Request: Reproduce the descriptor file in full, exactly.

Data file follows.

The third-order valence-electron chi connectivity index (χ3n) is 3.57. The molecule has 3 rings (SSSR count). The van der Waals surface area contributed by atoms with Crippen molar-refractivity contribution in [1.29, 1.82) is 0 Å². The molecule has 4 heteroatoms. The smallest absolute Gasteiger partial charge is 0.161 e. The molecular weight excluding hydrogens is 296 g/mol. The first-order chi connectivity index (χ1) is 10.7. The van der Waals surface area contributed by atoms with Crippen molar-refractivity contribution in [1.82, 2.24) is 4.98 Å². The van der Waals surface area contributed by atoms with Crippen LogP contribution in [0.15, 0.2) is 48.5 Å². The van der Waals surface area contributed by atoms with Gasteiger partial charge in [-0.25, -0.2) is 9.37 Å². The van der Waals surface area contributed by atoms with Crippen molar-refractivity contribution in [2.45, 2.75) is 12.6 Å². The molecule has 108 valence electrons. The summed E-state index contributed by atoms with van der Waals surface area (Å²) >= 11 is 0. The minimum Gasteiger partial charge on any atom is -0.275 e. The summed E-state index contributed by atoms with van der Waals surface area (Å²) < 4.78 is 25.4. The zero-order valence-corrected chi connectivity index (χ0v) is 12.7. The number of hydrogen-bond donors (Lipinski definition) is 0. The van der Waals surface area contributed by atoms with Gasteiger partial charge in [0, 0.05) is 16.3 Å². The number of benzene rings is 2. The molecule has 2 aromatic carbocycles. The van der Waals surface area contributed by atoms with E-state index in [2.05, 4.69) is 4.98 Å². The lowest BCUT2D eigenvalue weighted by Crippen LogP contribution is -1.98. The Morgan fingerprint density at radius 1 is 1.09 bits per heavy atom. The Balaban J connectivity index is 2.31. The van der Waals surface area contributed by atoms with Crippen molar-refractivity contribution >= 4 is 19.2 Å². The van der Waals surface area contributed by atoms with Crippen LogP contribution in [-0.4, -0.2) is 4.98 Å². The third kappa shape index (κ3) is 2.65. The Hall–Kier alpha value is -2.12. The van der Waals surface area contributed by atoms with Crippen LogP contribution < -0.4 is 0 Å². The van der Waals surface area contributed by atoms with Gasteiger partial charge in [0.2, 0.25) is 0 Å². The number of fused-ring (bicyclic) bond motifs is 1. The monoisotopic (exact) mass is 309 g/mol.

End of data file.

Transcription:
The third-order valence-electron chi connectivity index (χ3n) is 3.57. The molecule has 3 rings (SSSR count). The van der Waals surface area contributed by atoms with Crippen molar-refractivity contribution in [1.29, 1.82) is 0 Å². The molecule has 4 heteroatoms. The smallest absolute Gasteiger partial charge is 0.161 e. The molecular weight excluding hydrogens is 296 g/mol. The first-order chi connectivity index (χ1) is 10.7. The van der Waals surface area contributed by atoms with Crippen molar-refractivity contribution in [1.82, 2.24) is 4.98 Å². The van der Waals surface area contributed by atoms with Crippen LogP contribution in [0.15, 0.2) is 48.5 Å². The van der Waals surface area contributed by atoms with Gasteiger partial charge in [-0.25, -0.2) is 9.37 Å². The van der Waals surface area contributed by atoms with Crippen molar-refractivity contribution in [2.45, 2.75) is 12.6 Å². The molecule has 108 valence electrons. The summed E-state index contributed by atoms with van der Waals surface area (Å²) >= 11 is 0. The minimum Gasteiger partial charge on any atom is -0.275 e. The summed E-state index contributed by atoms with van der Waals surface area (Å²) < 4.78 is 25.4. The zero-order valence-corrected chi connectivity index (χ0v) is 12.7. The number of hydrogen-bond donors (Lipinski definition) is 0. The van der Waals surface area contributed by atoms with Gasteiger partial charge in [0, 0.05) is 16.3 Å². The number of benzene rings is 2. The molecule has 2 aromatic carbocycles. The van der Waals surface area contributed by atoms with E-state index in [2.05, 4.69) is 4.98 Å². The lowest BCUT2D eigenvalue weighted by Crippen LogP contribution is -1.98. The Morgan fingerprint density at radius 1 is 1.09 bits per heavy atom. The Balaban J connectivity index is 2.31. The van der Waals surface area contributed by atoms with Crippen molar-refractivity contribution >= 4 is 19.2 Å². The van der Waals surface area contributed by atoms with Crippen LogP contribution in [-0.4, -0.2) is 4.98 Å². The third kappa shape index (κ3) is 2.65. The Hall–Kier alpha value is -2.12. The van der Waals surface area contributed by atoms with Crippen LogP contribution < -0.4 is 0 Å². The van der Waals surface area contributed by atoms with Gasteiger partial charge in [0.2, 0.25) is 0 Å². The number of fused-ring (bicyclic) bond motifs is 1. The monoisotopic (exact) mass is 309 g/mol.